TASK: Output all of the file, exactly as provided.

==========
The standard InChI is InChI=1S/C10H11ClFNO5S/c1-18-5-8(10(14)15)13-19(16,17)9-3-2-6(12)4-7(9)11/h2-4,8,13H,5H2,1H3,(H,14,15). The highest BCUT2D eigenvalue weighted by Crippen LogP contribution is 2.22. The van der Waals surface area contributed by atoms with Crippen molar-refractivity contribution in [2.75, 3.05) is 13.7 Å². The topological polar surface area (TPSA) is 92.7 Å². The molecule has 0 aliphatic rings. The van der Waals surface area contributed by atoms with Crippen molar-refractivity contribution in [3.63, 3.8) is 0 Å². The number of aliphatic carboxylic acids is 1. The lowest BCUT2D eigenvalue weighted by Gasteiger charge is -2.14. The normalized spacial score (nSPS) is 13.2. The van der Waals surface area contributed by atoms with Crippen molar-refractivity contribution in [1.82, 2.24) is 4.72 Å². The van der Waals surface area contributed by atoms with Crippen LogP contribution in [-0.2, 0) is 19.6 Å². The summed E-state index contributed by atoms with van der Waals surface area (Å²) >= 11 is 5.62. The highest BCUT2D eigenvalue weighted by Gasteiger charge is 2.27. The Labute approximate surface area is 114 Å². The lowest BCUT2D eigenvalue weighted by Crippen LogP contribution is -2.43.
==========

The standard InChI is InChI=1S/C10H11ClFNO5S/c1-18-5-8(10(14)15)13-19(16,17)9-3-2-6(12)4-7(9)11/h2-4,8,13H,5H2,1H3,(H,14,15). The highest BCUT2D eigenvalue weighted by Crippen LogP contribution is 2.22. The van der Waals surface area contributed by atoms with Crippen molar-refractivity contribution in [2.75, 3.05) is 13.7 Å². The topological polar surface area (TPSA) is 92.7 Å². The molecule has 0 aliphatic rings. The van der Waals surface area contributed by atoms with Crippen molar-refractivity contribution in [3.63, 3.8) is 0 Å². The number of aliphatic carboxylic acids is 1. The lowest BCUT2D eigenvalue weighted by Gasteiger charge is -2.14. The normalized spacial score (nSPS) is 13.2. The van der Waals surface area contributed by atoms with Crippen molar-refractivity contribution in [1.82, 2.24) is 4.72 Å². The van der Waals surface area contributed by atoms with Crippen LogP contribution in [-0.2, 0) is 19.6 Å². The summed E-state index contributed by atoms with van der Waals surface area (Å²) >= 11 is 5.62. The highest BCUT2D eigenvalue weighted by Gasteiger charge is 2.27. The Labute approximate surface area is 114 Å². The lowest BCUT2D eigenvalue weighted by Crippen LogP contribution is -2.43.